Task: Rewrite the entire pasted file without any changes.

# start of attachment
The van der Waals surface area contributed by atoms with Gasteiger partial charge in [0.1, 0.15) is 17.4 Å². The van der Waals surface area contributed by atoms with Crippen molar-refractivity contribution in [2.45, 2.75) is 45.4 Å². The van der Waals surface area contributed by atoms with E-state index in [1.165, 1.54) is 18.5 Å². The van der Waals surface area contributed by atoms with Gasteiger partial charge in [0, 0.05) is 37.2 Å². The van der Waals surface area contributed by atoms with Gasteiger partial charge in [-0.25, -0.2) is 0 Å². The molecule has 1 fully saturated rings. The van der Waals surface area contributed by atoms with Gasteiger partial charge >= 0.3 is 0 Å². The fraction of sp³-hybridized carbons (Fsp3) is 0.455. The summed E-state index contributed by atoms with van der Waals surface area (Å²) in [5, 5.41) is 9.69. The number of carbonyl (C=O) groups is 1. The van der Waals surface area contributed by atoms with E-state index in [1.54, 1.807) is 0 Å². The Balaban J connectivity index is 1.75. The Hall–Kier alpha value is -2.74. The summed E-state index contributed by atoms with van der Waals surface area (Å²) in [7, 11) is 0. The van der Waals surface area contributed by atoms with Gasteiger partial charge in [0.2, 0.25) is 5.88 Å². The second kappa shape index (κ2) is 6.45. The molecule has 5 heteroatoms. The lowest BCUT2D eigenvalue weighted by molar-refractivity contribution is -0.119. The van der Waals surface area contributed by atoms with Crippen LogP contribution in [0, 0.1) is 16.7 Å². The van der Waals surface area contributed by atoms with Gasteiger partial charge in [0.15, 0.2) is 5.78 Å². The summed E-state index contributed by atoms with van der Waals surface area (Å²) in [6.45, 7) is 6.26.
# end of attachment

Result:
The van der Waals surface area contributed by atoms with Gasteiger partial charge in [0.1, 0.15) is 17.4 Å². The van der Waals surface area contributed by atoms with Crippen molar-refractivity contribution in [2.45, 2.75) is 45.4 Å². The van der Waals surface area contributed by atoms with E-state index in [1.165, 1.54) is 18.5 Å². The van der Waals surface area contributed by atoms with Gasteiger partial charge in [0, 0.05) is 37.2 Å². The van der Waals surface area contributed by atoms with Gasteiger partial charge in [-0.25, -0.2) is 0 Å². The molecule has 1 fully saturated rings. The van der Waals surface area contributed by atoms with Gasteiger partial charge >= 0.3 is 0 Å². The fraction of sp³-hybridized carbons (Fsp3) is 0.455. The summed E-state index contributed by atoms with van der Waals surface area (Å²) in [5, 5.41) is 9.69. The number of carbonyl (C=O) groups is 1. The van der Waals surface area contributed by atoms with E-state index in [1.54, 1.807) is 0 Å². The Balaban J connectivity index is 1.75. The Hall–Kier alpha value is -2.74. The summed E-state index contributed by atoms with van der Waals surface area (Å²) in [7, 11) is 0. The van der Waals surface area contributed by atoms with Gasteiger partial charge in [0.2, 0.25) is 5.88 Å². The second kappa shape index (κ2) is 6.45. The molecule has 5 heteroatoms. The lowest BCUT2D eigenvalue weighted by molar-refractivity contribution is -0.119. The van der Waals surface area contributed by atoms with Crippen LogP contribution in [0, 0.1) is 16.7 Å². The van der Waals surface area contributed by atoms with Gasteiger partial charge in [0.15, 0.2) is 5.78 Å². The summed E-state index contributed by atoms with van der Waals surface area (Å²) in [6.45, 7) is 6.26.